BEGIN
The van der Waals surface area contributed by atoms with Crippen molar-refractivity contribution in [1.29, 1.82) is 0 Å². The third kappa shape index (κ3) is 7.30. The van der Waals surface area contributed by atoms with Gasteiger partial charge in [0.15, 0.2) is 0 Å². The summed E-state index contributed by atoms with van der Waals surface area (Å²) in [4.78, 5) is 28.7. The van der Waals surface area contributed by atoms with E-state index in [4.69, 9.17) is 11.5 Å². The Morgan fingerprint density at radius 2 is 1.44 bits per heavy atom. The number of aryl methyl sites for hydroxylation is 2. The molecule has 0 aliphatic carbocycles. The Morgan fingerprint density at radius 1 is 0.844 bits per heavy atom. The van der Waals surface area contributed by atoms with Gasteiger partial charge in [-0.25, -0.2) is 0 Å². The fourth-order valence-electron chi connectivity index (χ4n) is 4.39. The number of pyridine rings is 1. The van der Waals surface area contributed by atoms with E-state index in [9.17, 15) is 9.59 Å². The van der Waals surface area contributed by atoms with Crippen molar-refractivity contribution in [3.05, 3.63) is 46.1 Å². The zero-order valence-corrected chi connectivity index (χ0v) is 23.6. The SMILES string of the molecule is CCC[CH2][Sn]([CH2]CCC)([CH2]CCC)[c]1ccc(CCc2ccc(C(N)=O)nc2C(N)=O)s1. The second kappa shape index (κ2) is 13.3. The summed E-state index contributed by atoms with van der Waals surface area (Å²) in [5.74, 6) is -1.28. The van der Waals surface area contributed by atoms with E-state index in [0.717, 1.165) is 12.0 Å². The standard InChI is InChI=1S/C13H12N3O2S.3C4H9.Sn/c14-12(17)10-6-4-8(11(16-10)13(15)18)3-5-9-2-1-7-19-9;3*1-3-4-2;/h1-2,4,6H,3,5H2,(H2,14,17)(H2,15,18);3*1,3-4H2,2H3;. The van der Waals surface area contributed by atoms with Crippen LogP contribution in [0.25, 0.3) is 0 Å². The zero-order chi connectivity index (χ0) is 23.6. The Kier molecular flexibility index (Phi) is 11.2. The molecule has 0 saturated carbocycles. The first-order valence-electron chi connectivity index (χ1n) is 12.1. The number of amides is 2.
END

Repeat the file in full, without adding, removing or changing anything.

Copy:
The van der Waals surface area contributed by atoms with Crippen molar-refractivity contribution in [1.29, 1.82) is 0 Å². The third kappa shape index (κ3) is 7.30. The van der Waals surface area contributed by atoms with Gasteiger partial charge in [0.15, 0.2) is 0 Å². The summed E-state index contributed by atoms with van der Waals surface area (Å²) in [4.78, 5) is 28.7. The van der Waals surface area contributed by atoms with E-state index in [4.69, 9.17) is 11.5 Å². The Morgan fingerprint density at radius 2 is 1.44 bits per heavy atom. The number of aryl methyl sites for hydroxylation is 2. The molecule has 0 aliphatic carbocycles. The Morgan fingerprint density at radius 1 is 0.844 bits per heavy atom. The van der Waals surface area contributed by atoms with Gasteiger partial charge in [-0.25, -0.2) is 0 Å². The fourth-order valence-electron chi connectivity index (χ4n) is 4.39. The number of pyridine rings is 1. The van der Waals surface area contributed by atoms with E-state index in [9.17, 15) is 9.59 Å². The van der Waals surface area contributed by atoms with Crippen molar-refractivity contribution in [3.05, 3.63) is 46.1 Å². The zero-order valence-corrected chi connectivity index (χ0v) is 23.6. The SMILES string of the molecule is CCC[CH2][Sn]([CH2]CCC)([CH2]CCC)[c]1ccc(CCc2ccc(C(N)=O)nc2C(N)=O)s1. The second kappa shape index (κ2) is 13.3. The summed E-state index contributed by atoms with van der Waals surface area (Å²) in [5.74, 6) is -1.28. The van der Waals surface area contributed by atoms with E-state index in [0.717, 1.165) is 12.0 Å². The standard InChI is InChI=1S/C13H12N3O2S.3C4H9.Sn/c14-12(17)10-6-4-8(11(16-10)13(15)18)3-5-9-2-1-7-19-9;3*1-3-4-2;/h1-2,4,6H,3,5H2,(H2,14,17)(H2,15,18);3*1,3-4H2,2H3;. The van der Waals surface area contributed by atoms with Crippen LogP contribution in [0.25, 0.3) is 0 Å². The zero-order chi connectivity index (χ0) is 23.6. The Kier molecular flexibility index (Phi) is 11.2. The molecule has 0 saturated carbocycles. The first-order valence-electron chi connectivity index (χ1n) is 12.1. The number of amides is 2.